'I could have died' says boy on runaway inflatable

The Maloney family portrait — father, mother and three healthy children — nearly was shattered.

On Saturday, June 27, Chris Maloney, a board member on the Middletown Pee Wee Football League, was signing up players at Douglass Park, while a few miles away, his wife, Melissa, and two sons, Tyler, 11, and Zach, 9, were watching their sister, Brittany, 13, play in a girls fast-pitch softball tournament run by Young American Youth Advancement Services.

“It was a good day,” Chris Maloney said.

Then his cell phone rang with “shocking” news that turned his life upside down.

At 3:40 p.m., Tyler, a fifth-grader at Highview Elementary School, was sitting near the top of the inflatable slide monitoring children as they rode the ride at Goldman Park.

That’s when an apparent gust of wind pulled the ride away from the ground, flipped it several times as it traveled about 70 yards before some fast-acting parents stabbed holes in it with knives.

Meanwhile, Tyler, the only person on the ride at the time, was tossed from side to side until he was thrown into a nylon safety net near the top of the ride.

“I just hung on,” Tyler said Monday, June 29, while sitting in his Middletown home. “I could have died, I’ll tell you that.”

He looked down at a picture of the incident that appeared in Sunday’s Journal. He quickly turned away.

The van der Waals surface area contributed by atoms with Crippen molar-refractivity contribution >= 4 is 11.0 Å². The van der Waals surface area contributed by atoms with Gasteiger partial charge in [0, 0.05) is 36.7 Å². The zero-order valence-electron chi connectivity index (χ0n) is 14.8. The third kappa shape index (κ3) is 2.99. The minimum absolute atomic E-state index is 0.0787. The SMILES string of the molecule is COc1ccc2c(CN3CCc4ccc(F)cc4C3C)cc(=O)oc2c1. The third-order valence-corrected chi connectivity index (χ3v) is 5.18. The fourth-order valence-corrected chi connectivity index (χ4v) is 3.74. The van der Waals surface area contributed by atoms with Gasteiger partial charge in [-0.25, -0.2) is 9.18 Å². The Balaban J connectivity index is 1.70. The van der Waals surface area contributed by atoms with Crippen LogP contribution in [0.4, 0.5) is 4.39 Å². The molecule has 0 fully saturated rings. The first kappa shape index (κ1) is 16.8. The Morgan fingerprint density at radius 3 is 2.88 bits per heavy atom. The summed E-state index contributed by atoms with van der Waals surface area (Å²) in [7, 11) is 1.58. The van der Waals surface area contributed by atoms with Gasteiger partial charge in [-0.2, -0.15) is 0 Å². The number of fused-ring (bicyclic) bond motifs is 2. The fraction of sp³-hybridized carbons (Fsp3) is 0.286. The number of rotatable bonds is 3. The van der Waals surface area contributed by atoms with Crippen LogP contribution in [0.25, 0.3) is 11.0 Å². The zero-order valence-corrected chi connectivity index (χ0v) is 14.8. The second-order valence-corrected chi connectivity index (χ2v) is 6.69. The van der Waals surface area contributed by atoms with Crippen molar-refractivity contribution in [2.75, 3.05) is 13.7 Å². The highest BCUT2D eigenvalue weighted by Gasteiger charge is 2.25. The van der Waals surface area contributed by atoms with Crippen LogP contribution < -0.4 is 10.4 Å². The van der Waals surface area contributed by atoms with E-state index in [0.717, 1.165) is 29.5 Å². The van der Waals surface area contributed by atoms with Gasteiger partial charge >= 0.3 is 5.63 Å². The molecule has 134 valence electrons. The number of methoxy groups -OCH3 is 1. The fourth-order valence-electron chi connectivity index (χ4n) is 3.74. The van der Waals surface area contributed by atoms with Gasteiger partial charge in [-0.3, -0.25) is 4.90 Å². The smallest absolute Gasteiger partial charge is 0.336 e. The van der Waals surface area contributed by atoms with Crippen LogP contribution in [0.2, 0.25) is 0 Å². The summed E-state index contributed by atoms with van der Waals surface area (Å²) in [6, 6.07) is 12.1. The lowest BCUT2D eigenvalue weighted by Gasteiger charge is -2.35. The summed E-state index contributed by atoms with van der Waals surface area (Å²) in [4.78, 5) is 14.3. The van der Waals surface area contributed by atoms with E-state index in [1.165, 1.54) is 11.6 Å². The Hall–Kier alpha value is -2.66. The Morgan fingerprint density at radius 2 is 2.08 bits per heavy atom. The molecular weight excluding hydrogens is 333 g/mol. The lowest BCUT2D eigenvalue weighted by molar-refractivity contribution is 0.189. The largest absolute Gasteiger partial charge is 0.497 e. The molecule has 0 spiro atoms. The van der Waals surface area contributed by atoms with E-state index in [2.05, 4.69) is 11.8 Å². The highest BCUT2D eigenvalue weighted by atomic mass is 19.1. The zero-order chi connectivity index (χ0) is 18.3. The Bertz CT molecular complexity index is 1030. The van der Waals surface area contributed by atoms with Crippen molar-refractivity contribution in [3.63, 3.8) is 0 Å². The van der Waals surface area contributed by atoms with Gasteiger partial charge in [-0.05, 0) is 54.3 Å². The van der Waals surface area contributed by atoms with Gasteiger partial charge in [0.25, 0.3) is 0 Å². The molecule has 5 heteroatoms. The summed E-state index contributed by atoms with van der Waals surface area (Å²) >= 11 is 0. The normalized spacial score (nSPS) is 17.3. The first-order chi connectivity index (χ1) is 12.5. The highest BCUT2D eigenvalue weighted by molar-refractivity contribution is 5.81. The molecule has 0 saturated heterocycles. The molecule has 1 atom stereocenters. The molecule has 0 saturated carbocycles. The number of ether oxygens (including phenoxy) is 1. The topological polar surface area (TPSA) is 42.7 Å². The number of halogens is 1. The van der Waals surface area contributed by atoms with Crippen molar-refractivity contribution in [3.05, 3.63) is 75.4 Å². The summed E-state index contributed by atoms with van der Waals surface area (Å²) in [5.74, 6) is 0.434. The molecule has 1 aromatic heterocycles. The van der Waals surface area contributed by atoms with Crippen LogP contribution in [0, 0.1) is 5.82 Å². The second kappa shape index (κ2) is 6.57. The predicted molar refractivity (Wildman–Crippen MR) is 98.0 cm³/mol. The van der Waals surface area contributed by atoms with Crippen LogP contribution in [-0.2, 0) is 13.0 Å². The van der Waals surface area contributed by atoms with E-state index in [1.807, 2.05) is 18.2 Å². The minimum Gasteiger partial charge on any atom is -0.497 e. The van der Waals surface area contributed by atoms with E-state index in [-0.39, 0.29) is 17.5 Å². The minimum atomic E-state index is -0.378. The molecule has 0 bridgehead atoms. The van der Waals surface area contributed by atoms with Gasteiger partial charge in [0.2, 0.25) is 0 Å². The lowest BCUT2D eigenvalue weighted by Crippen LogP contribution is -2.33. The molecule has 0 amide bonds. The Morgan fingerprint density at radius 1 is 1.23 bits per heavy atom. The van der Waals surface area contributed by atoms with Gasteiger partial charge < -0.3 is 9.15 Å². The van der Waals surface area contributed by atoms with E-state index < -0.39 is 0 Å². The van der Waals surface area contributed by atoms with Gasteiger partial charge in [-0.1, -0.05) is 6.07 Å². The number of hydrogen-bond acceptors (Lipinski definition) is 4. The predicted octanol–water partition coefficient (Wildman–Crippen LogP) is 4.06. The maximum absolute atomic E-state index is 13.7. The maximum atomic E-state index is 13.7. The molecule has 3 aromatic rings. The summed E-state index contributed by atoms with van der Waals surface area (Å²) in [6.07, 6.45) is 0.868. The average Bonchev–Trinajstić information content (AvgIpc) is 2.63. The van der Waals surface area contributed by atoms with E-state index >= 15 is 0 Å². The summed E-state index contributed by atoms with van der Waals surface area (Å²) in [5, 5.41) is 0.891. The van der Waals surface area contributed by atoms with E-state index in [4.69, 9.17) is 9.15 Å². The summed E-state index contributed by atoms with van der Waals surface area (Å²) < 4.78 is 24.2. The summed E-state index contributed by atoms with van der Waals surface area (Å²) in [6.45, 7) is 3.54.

“I was very lucky,” he said. “I was terrified. ... I can’t talk right now.”

Tyler fell an unknown distance and landed at the feet of DJ Schiavone, who picked up Tyler and carried him away from the inflatable.

“He’s lucky,” Schiavone said. “It had a fatal marked all over it if not for the grace of God.”

Tyler was placed on a stretcher by Middletown paramedics and transported to Atrium Medical Center.

That’s when his father arrived. “That’s the most scared I’ve been in my life,” he said. “It could have been devastating.”

Tyler was examined at the hospital, and all tests were negative. He only suffered a bruised tailbone, his father said.

“Thank God he’s alive,” his father said.

Chris Maloney was upset because at the time of the incident, there was no adult supervision on the ride.

He wants to be reimbursed for his son’s medical expenses, and he hasn’t decided whether to pursue legal action.

Harry Gabbard, president of the organization that sponsored the softball tournament, could not be reached for comment.

According to the Ohio Department of Agriculture, which monitors amusement park safety, it’s the responsibility of ride owners to assure the rides are set up correctly.

Ken Martin, an amusement ride safety consultant from Richmond, Va., for 15 years, said after viewing the pictures of the incident on the newspaper’s Web site, it appears the ride wasn’t properly secured. He said there should have been 12 to 15 stakes securing the ride.

“It was doomed from the get-go,” he said. “You averted a disaster this weekend.”

On Sunday, Tyler was watching TV with his father when he said: “Buddy, there’s a chance I could not have been here right now.”

“That’s when it hit me,” Chris Maloney said. “We were that close to losing him.”

Contact this reporter at (513) 705-2842 or rmccrabb@coxohio.com.

About the Author